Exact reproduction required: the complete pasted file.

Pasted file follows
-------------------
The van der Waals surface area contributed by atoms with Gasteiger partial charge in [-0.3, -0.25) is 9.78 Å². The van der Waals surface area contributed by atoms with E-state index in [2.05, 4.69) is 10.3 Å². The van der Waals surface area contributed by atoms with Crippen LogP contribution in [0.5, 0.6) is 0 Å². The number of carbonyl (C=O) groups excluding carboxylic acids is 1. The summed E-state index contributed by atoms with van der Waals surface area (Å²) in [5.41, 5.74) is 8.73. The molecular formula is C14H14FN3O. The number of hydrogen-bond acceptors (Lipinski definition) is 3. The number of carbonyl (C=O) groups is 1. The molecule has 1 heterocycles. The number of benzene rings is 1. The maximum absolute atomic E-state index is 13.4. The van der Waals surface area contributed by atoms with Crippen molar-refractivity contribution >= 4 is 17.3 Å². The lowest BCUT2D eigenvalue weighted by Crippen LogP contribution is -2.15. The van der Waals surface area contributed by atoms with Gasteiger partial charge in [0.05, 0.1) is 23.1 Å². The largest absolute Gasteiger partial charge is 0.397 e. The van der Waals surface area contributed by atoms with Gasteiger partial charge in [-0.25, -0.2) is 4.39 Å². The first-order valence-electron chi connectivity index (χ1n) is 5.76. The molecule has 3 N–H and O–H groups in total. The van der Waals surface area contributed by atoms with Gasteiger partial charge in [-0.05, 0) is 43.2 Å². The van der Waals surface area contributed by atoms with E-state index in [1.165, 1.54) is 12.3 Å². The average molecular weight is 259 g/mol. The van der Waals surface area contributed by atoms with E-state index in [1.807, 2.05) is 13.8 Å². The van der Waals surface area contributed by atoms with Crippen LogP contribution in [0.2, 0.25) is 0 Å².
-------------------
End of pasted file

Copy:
The van der Waals surface area contributed by atoms with Gasteiger partial charge in [-0.3, -0.25) is 9.78 Å². The van der Waals surface area contributed by atoms with E-state index in [2.05, 4.69) is 10.3 Å². The van der Waals surface area contributed by atoms with Crippen LogP contribution in [0.5, 0.6) is 0 Å². The number of carbonyl (C=O) groups excluding carboxylic acids is 1. The summed E-state index contributed by atoms with van der Waals surface area (Å²) in [5.41, 5.74) is 8.73. The molecular formula is C14H14FN3O. The number of hydrogen-bond acceptors (Lipinski definition) is 3. The number of carbonyl (C=O) groups is 1. The molecule has 1 heterocycles. The number of benzene rings is 1. The maximum absolute atomic E-state index is 13.4. The van der Waals surface area contributed by atoms with Crippen molar-refractivity contribution >= 4 is 17.3 Å². The lowest BCUT2D eigenvalue weighted by Crippen LogP contribution is -2.15. The van der Waals surface area contributed by atoms with Gasteiger partial charge in [0.05, 0.1) is 23.1 Å². The largest absolute Gasteiger partial charge is 0.397 e. The van der Waals surface area contributed by atoms with Gasteiger partial charge in [-0.25, -0.2) is 4.39 Å². The first-order valence-electron chi connectivity index (χ1n) is 5.76. The molecule has 3 N–H and O–H groups in total. The van der Waals surface area contributed by atoms with Gasteiger partial charge in [-0.05, 0) is 43.2 Å². The van der Waals surface area contributed by atoms with E-state index in [1.165, 1.54) is 12.3 Å². The average molecular weight is 259 g/mol. The van der Waals surface area contributed by atoms with E-state index in [1.807, 2.05) is 13.8 Å². The van der Waals surface area contributed by atoms with Crippen LogP contribution in [0.2, 0.25) is 0 Å².